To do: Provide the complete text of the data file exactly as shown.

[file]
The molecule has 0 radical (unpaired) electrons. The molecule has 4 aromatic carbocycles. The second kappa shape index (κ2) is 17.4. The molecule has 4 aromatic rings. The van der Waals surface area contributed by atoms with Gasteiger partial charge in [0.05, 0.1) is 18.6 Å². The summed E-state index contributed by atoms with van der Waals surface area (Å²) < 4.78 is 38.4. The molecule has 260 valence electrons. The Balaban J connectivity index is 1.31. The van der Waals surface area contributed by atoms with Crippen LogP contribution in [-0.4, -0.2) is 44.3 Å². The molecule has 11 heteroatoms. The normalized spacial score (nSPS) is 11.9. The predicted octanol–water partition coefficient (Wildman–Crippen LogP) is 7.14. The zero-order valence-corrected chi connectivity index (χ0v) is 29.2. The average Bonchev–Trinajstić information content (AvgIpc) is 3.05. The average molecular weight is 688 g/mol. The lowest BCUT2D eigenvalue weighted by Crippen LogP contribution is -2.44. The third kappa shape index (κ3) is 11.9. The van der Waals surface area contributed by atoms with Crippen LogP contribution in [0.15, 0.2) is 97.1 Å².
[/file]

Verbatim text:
The molecule has 0 radical (unpaired) electrons. The molecule has 4 aromatic carbocycles. The second kappa shape index (κ2) is 17.4. The molecule has 4 aromatic rings. The van der Waals surface area contributed by atoms with Gasteiger partial charge in [0.05, 0.1) is 18.6 Å². The summed E-state index contributed by atoms with van der Waals surface area (Å²) < 4.78 is 38.4. The molecule has 260 valence electrons. The Balaban J connectivity index is 1.31. The van der Waals surface area contributed by atoms with Crippen LogP contribution in [-0.4, -0.2) is 44.3 Å². The molecule has 11 heteroatoms. The normalized spacial score (nSPS) is 11.9. The predicted octanol–water partition coefficient (Wildman–Crippen LogP) is 7.14. The zero-order valence-corrected chi connectivity index (χ0v) is 29.2. The average Bonchev–Trinajstić information content (AvgIpc) is 3.05. The average molecular weight is 688 g/mol. The lowest BCUT2D eigenvalue weighted by Crippen LogP contribution is -2.44. The third kappa shape index (κ3) is 11.9. The van der Waals surface area contributed by atoms with Crippen LogP contribution in [0.15, 0.2) is 97.1 Å².